Smith: This is the kind of engaged Matt Boldy the Wild will to need to make playoffs

LAS VEGAS — It looked like an innocent dump-in by Ryan Hartman, a flipped puck harmlessly heading for Vegas Golden Knights goalie Adin Hill.

That’s when Minnesota Wild winger Matt Boldy raced into the offensive zone like a man possessed. He blew past defenseman Daniil Miromanov and created a turnover by Hill in the crease before flinging an odd-angled shot in off the goaltender for the eventual game winner in a 5-3 victory.

“I was thinking, ‘Just throw it at the net,’ to be honest,” Boldy said. “Wasn’t much to it … just got lucky I guess.”

Luck or not, this was the kind of engaged and bold play by Boldy the Wild are going to need if they want to climb back into the playoff picture. The entire team played with the same kind of intensity and commitment Minnesota showed when they played for Marc-Andre Fleury in Friday night’s win. And it’s not a coincidence that two of the Wild’s best players — Boldy and Kirill Kaprizov — led the way, combining for 27 shot attempts after racking up 22 Friday.

“He’s a guy that competes his (a—) off every night,” said rookie Brock Faber, who tied Connor Bedard for the rookie points lead (31). “He probably has four grade-A (chances) a game. When he’s going, guys feed from that. … He’s a guy that it’s extremely important for us to keep playing that way.”

There have certainly been games this season — or even strings of games — where Boldy hasn’t been a difference-maker. Some nights, the 31-goal scorer from a year ago isn’t noticeable enough, too easily pushed off pucks. When coach John Hynes called several of his players “passengers” in Wednesday’s 2-1 win in Chicago, you can bet that Boldy was one of them. It was no surprise then that Hynes tweaked his lines for Friday’s game, putting Kaprizov and Boldy together, along with Joel Eriksson Ek, their non-stop motor and top defensive forward. The result for both games has been dynamite, with the trio’s work ethic, their hardness on the puck, their shot-first mentality, and hunger in puck retrievals becoming a tone-setter for the rest of the group.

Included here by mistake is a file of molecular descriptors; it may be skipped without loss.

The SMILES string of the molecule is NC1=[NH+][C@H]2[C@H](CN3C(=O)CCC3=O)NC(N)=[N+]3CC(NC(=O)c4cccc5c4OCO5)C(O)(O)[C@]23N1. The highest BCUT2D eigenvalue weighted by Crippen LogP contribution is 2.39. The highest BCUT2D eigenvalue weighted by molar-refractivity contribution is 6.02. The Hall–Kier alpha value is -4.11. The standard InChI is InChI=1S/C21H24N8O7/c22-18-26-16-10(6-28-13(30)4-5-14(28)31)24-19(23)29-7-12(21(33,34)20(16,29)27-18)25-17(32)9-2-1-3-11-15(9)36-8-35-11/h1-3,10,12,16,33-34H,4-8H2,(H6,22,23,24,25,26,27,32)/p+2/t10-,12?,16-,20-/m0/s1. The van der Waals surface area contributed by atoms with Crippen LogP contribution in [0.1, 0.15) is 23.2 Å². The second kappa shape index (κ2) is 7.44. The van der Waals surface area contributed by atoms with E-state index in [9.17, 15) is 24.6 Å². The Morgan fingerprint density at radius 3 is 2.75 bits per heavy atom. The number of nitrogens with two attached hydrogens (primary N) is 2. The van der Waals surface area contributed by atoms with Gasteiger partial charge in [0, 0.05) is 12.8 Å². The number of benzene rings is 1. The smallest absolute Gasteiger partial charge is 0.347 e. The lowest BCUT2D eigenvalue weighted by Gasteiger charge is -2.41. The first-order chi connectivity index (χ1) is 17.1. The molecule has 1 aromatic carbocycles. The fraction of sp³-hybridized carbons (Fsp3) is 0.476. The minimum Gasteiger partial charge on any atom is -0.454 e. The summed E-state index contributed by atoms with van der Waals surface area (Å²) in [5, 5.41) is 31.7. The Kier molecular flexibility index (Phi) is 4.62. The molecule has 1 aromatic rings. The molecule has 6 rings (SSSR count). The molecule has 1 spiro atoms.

“I think we’re just playing our own styles, but doing it together,” Boldy said. “We’re all big, strong, hard on the puck. And when we play that way, it’s hard to defend.”

How can the Wild bottle up this Boldy every game? Don’t forget that Boldy was one of the hottest players in the league down the stretch last season in helping lift Minnesota back into the playoffs. And the team’s 11-3 run to start Hynes’ tenure started with a brilliant game by Boldy, with him and Kaprizov leading the way. President and GM Bill Guerin gave Boldy some “tough love” in exit interviews after another first-round exit, noting how the 22-year-old had room to grow in playing tough, playoff-style hockey.

“That’s the challenge of being a young player that has really good talent is understanding what it takes to win and the style of game you need to have and a commitment you need night in night out to be an impact player,” Hynes said. “It’s something we’re working with him on and he recognizes that and I hope we can continue to help push him to that and him taking ownership of when he plays like that, what the results look like and what impact he has on our team.”

The Wild have now won six of their last eight, including some impressive road victories in Florida, Carolina and now Vegas — the defending Cup champs. Of course, they laid a couple of eggs too, blowing third-period leads against the Nashville Predators and Anaheim Ducks before the All-Star break. Those letdowns could come back to haunt them by the end of the season. But, for now, Minnesota is five points back from the St. Louis Blues for the second wild-card spot, having taken advantage of a night where fellow playoff hopefuls Arizona, Calgary and Seattle all lost.